Tuesday, November 23, 2021

Thinking About PV

With "race" day of my current marathon training schedule fast approaching, I have to make a decision as to where I actually want to run 26.2 miles. For some reason, the Palos Verdes Marathon keeps popping into my head.  PV has not hosted a full marathon since 2011. Their course was notorious for its rolling hills, but, when the event was still being held, I was new to running marathons and only considered flat or downhill trending courses.

Before PV dropped their 26.2 mile course, they had the second longest running annual marathon behind only Boston! I actually worked a water station for the PV race when I was in middle school. In those days, I had no idea I would ever consider running even a mile.  Running a marathon didn't even become a bucket list item for me until I completed my first half in 2007. Los Angeles became a bucket list marathon as soon as they announced the "Stadium to the Sea" course. When I completed Long Beach 2009 in well under 4 hours, I added both Boston and PV to my list (only adding the latter because the peninsula is my home). I checked LA off in 2010, but have yet to qualify for Boston. I considered attempting PV in 2012, but PV's organizers changed the course in 2011 (full became two laps of the half marathon course that starts and finishes near Terranea Resort).  Later that same year, a section of the previous course collapsed near Point Fermin, a stretch used both after the start and before the finish...and there were no plans to rebuild.  When the organizers dropped the full altogether in 2012, I figured the box by PV was one I could no longer check.

Since I ran the PV Half Marathon in 2008, I started looking for course maps or GPS data from runners who participated in the full that year. I couldn't find any publicly shared GPS data from runs on that day (other than my half marathon).  For awhile, the only course map I could find online was in an archived local newspaper article about the inaugural PV Marathon in 1967.  That particular point-to-point route would be interesting to try, but would also require permission to cross through the gated community of Rolling Hills.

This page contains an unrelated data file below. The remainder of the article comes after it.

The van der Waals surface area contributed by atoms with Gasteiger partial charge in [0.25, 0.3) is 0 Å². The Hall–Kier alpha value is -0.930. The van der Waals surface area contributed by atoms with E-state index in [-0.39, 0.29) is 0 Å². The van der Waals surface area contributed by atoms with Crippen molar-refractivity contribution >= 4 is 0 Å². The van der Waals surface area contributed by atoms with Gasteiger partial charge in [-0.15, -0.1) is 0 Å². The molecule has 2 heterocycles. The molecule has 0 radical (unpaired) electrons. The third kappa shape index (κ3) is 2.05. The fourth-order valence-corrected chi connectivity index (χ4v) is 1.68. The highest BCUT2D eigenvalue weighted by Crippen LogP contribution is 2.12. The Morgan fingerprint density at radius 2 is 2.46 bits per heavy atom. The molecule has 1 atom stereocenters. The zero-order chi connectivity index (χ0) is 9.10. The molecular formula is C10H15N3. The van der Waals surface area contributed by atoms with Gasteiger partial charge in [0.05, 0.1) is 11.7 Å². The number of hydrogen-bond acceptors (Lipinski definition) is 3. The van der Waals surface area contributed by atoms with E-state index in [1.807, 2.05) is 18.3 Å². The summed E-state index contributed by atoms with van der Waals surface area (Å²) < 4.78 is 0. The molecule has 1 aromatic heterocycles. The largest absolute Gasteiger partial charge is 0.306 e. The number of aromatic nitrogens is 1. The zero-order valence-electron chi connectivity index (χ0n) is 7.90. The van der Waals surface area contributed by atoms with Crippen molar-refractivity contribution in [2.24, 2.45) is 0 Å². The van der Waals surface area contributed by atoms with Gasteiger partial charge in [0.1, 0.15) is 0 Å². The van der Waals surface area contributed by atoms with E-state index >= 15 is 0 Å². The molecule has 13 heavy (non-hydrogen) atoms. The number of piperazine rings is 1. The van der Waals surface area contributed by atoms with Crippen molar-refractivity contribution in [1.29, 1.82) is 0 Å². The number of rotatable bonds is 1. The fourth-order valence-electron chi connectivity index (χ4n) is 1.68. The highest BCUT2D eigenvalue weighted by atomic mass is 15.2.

Today, I finally found it thanks to the Internet Wayback Machine.

My biggest worry about attempting the full PV course as this year's not-a-race marathon is that its considerable elevation change may provide an excuse to just treat this as another long run.  Even during this particular training cycle, I have not had great experiences when longer runs have stayed on the hill.  I favored sticking to the beach for my longest runs to avoid anything that might discourage me from even attempting the goal.

Keep in mind, this will be my first truly solo effort to attempt the distance.  There will be no specators lining the course to cheer me on.  I won't be able to draft behind a competitor or match another's pace or reel in someone who appears to be struggling.  I may have to stop at intersections, yield to traffic both pedestrian and vehicular.  There is no carrot being dangled in front of me to even complete the course...no shirt, no finisher's medal, no post-run snacks.  Hunger will likely remain my biggest motivation...on a non-active day I don't like spacing meals by more than six hours.  I definitely have a five hour threshold for doing outdoor activities without  break.  Thus far, I have run all of my 26+ mile runs in under five...even when injured, sick, or just running for charity.

I won't feel like I have truly checked the PV Marathon off my bucket list unless I actually attempt to run the whole distance and do so within a total time in which I have completed actual races.

So...should I even attempt to run this course?

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